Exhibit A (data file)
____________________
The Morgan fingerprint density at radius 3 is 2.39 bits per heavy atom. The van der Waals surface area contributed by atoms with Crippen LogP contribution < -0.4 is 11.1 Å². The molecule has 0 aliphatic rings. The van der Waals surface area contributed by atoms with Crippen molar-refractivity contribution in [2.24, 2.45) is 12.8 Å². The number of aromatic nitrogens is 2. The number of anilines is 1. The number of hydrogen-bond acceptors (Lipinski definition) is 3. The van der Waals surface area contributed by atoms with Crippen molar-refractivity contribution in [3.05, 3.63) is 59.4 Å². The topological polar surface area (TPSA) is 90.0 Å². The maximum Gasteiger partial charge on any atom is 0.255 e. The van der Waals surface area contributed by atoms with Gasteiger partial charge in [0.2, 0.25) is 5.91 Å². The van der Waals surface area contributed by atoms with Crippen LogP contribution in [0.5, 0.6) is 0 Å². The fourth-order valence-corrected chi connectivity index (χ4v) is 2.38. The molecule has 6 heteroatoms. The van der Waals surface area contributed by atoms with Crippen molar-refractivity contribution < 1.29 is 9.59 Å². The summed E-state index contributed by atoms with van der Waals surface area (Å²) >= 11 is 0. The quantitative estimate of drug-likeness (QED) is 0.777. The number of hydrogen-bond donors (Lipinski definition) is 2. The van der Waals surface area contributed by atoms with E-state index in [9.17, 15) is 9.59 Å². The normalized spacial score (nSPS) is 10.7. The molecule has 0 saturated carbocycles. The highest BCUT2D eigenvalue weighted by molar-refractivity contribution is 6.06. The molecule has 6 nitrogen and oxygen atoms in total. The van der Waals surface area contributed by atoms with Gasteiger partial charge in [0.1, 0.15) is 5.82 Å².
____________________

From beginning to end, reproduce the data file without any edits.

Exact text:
The Morgan fingerprint density at radius 3 is 2.39 bits per heavy atom. The van der Waals surface area contributed by atoms with Crippen LogP contribution < -0.4 is 11.1 Å². The molecule has 0 aliphatic rings. The van der Waals surface area contributed by atoms with Crippen molar-refractivity contribution in [2.24, 2.45) is 12.8 Å². The number of aromatic nitrogens is 2. The number of anilines is 1. The number of hydrogen-bond acceptors (Lipinski definition) is 3. The van der Waals surface area contributed by atoms with Crippen molar-refractivity contribution in [3.05, 3.63) is 59.4 Å². The topological polar surface area (TPSA) is 90.0 Å². The maximum Gasteiger partial charge on any atom is 0.255 e. The van der Waals surface area contributed by atoms with Gasteiger partial charge in [0.2, 0.25) is 5.91 Å². The van der Waals surface area contributed by atoms with Crippen LogP contribution in [0.5, 0.6) is 0 Å². The fourth-order valence-corrected chi connectivity index (χ4v) is 2.38. The molecule has 6 heteroatoms. The van der Waals surface area contributed by atoms with Crippen molar-refractivity contribution < 1.29 is 9.59 Å². The summed E-state index contributed by atoms with van der Waals surface area (Å²) >= 11 is 0. The quantitative estimate of drug-likeness (QED) is 0.777. The number of hydrogen-bond donors (Lipinski definition) is 2. The van der Waals surface area contributed by atoms with E-state index in [9.17, 15) is 9.59 Å². The normalized spacial score (nSPS) is 10.7. The molecule has 0 saturated carbocycles. The highest BCUT2D eigenvalue weighted by molar-refractivity contribution is 6.06. The molecule has 6 nitrogen and oxygen atoms in total. The van der Waals surface area contributed by atoms with Gasteiger partial charge in [0.1, 0.15) is 5.82 Å².